Alaska Press Release


Embargoed For Release at 11 am (ET)
January 16, 2014

Media Contact:
Julie Lloyd, 202-370-9292 
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WASHINGTON— Alaska received three F’s, a B and a C in five categories and an overall D gradein the 2014 American College of Emergency Physicians’ (ACEP) state-by-statereport card on America’s emergency care environment (“Report Card”). This marksa decline from its performance in the Report Card issued in 2009.


“Weneed to bring all our grades up to the level of our Medical LiabilityEnvironment, for which we earned a B,” said Dr. Carlton Heine, president of theAlaska Chapter of ACEP. “Because of our geography, our state has uniquechallenges. However, policymakers must support programs that improve Alaskans’access to emergency care and health overall.”


Alaskareceived an F in Access to Emergency Care related to issues including workforceshortages, the long distances nearly half the residents live from a Level I orII trauma center and low rates of adequate health insurance. It also received afailing grade for its Quality and Patient Safety Environment, but could improvethat grade by implementing triage and destination policies for stroke and heartattack patients. The third failing grade was in the category of Public Health andInjury Prevention, principally because the state’s public health system is soweak.


Alaska has made great progress and earned a C in the category of Disaster Preparedness. AlaskaRESPOND, the medical strike team, is part of the national ESAR-VHPsystem, and the state has high rankings in the number of nurses and physicians registered in the Emergency System for Advanced Registration of Volunteer Health Professionals.  


Thestrongest grade, a B for Medical Liability Environment, is due to having mandatorypretrial screening panels, joint and several liability reform, and a $400,000medical liability cap on non-economic damages.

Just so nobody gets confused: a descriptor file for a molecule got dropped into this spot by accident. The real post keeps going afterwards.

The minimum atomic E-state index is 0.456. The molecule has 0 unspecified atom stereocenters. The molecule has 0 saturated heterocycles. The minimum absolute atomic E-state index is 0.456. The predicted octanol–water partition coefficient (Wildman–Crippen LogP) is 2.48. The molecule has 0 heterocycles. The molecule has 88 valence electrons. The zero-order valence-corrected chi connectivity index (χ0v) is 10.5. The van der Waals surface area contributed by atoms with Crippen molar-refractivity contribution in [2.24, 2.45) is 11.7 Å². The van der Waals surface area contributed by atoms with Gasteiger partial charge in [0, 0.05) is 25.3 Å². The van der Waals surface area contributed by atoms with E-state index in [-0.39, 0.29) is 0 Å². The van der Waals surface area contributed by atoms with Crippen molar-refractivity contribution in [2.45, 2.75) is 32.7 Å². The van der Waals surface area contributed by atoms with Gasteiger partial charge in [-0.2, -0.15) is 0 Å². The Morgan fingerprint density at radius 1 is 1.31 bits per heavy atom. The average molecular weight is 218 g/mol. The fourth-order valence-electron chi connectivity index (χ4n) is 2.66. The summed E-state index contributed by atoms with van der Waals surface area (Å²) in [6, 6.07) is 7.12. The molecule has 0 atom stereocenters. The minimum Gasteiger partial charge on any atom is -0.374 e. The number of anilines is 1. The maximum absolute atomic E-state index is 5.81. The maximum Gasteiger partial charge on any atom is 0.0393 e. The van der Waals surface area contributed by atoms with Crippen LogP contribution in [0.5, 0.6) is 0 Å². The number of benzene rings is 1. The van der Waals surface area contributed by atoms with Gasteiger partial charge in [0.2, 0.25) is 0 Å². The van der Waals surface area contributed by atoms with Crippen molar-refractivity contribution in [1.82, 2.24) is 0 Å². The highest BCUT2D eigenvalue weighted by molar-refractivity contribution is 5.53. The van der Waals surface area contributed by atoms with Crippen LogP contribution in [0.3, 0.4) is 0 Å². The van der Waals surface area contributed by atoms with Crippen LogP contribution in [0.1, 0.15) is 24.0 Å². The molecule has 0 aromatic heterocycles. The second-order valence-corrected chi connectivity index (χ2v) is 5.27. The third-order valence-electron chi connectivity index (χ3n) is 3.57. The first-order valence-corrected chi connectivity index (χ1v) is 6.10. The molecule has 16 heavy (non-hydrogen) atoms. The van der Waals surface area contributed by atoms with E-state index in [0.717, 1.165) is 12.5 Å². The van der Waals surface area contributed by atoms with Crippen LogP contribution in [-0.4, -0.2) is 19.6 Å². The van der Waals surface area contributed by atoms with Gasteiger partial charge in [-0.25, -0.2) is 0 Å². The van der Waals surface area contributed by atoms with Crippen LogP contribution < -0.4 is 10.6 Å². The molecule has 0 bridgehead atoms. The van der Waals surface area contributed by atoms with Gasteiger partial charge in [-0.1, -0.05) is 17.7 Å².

“Ourstate needs to fund and support activities related to vaccination and injuryprevention to reverse our poor vaccination rates and highest-in-the-nation rateof fatal occupational injuries,” said Dr. Heine. “Emergency physicians save one life at a time, while investment in injury prevention and public health can save thousands.”


“America’s Emergency Care Environment:  A State-by-State Report Card – 2014” evaluates conditions under which emergency care is being delivered, not the quality of care provided by hospitals and emergency providers. It has 136 measures in five categories:  access to emergency care (30 percent of the grade), quality and patient safety (20 percent), medical liability environment(20 percent), public health and injury prevention (15 percent) and disaster preparedness (15 percent). While America earned an overall mediocre grade of C-on the Report Card issued in 2009, this year the country received a near-failing grade of D+.


ACEP is the national medical specialty societyrepresenting emergency medicine. ACEP is committed to advancing emergency carethrough continuing education, research and public education. Headquartered inDallas, Texas, ACEP has 53 chapters representing each state, as well as PuertoRico and the District of Columbia. A Government Services Chapter represents emergency physicians employed by military branches and other government agencies.

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